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Photoshop Tip: Making Selections

There are many ways to make a selection, and after a while you may find your own way that is easiest for you. In this tutorial I will show you one way to approach the selection process.
We will do this in 3 steps. First we will use the Quick Selection tool to make a rough selection, then we will use the Refine Edge option to hone the selection, and then we will tidy up the selection in it’s layer mask.
Step 1: Quick Selection Tool
To begin with we’ll use the Quick Selection tool to make a rough selection of our object. This tool offers more control than the Magic Wand tool, allowing you to manually draw the selection over your object.
It’s best to start in the centre of the object, and work outwards. Take more care when you reach the edges of your object.
When you get to smaller areas, zoom in and decrease the brush size for more accuracy. If your selection goes outside your object, hold the alt key to correct the mistake.
Zoom out, and make sure all of your object is contained within the selection.
Step 2: Refine Edge
When you have finished selecting your object, go to Select > Refine Edge…
The Refine Edge box allows you to further improve your selection. It is especially useful if your object has a lot of fur or hair.
Click on the Refine Radius button. The Refine Radius Tool allows you to paint over edges where you want the selection to be improved.
For edges where there is thick fur, go over it with a larger brush. (You can increase or decrease the brush size by tapping the [ ] keys on your keyboard)
For edges that are more clearly defined, use a smaller brush size.
The adjustment sliders offer more control over the selection, and the way you use them will vary depending on the type of object you are selecting.
There are very few smooth edges in my selection (due to the fur), so I have kept the Smooth slider at ’0′.
I have brought the Feather slider up just a little to soften any hard edges.
And I have brought up the Contrast slider to give more definition to the edges.
Spend a while tweaking you sliders until you are completely happy with the result. (Remember, once you have clicked OK you can not go back and re-adjust your sliders)
When you’re ready, choose ‘New Layer with Layer Mask’ and click OK.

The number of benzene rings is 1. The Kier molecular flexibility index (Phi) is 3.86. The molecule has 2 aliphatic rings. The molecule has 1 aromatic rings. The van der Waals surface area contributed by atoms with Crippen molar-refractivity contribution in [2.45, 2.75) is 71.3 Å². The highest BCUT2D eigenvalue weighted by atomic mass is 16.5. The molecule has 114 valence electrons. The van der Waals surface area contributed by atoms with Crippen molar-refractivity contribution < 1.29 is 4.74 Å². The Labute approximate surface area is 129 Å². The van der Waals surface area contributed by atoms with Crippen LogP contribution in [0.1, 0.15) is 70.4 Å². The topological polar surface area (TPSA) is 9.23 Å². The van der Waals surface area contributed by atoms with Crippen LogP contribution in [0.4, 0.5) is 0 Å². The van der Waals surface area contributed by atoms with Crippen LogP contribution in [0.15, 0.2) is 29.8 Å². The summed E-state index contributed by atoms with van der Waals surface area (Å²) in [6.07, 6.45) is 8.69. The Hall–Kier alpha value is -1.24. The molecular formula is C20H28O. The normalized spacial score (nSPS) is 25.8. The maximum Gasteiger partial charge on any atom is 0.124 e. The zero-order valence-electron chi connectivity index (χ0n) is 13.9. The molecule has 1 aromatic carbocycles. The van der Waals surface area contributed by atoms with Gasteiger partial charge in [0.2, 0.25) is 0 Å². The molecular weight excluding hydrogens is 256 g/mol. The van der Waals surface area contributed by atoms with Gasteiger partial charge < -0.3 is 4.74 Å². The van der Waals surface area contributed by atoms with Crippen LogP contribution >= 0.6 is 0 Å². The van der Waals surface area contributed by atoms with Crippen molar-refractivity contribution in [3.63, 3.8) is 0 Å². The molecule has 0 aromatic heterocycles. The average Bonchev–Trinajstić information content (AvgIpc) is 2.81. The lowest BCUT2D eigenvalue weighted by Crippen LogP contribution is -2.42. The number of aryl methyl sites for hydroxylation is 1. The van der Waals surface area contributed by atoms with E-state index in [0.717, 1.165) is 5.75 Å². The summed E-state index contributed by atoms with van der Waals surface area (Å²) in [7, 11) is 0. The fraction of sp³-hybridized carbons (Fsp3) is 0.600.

Step 3: The Layer Mask
Now you will have a new layer, with a layer mask that contains your selection. You can hide your original layer now, and use it as a backup if needed.
Now you will see your object isolated, without a background.
You may notice there are some areas where the background hasn’t been masked out completely. You can use an eraser to tidy up these areas, but a better and less permanent way to do this is to work in the layer mask.
To see the layer mask go to the Channels panel and hide all the colour channels, leaving just the layer mask visible.
Then go back to the layers panel and select the layer mask thumbnail.
When working in the layer mask, black hides and white reveals. So choose a black brush and paint over the areas you want to hide. Remember, these areas can always be brought back using a white brush or eraser.
In areas where the background has crept in too far, use a white brush or eraser to mask it out.
When you have checked all around the edge of your object, go back to the Channels panel and unhide all the colour layers.
Your object is now ready to be placed anywhere you want.
Remember to adjust the Colour Balance, Saturation and Brightness of your object so that it blends into it’s new background more seamlessly. Look closely at your background image, if there is noise or if it’s blurred, apply some noise and blur to your object as well.
I hope this was helpful. Please leave feedback in the comments section below, and Tweet to pass on the advice.
Thanks for reading :-)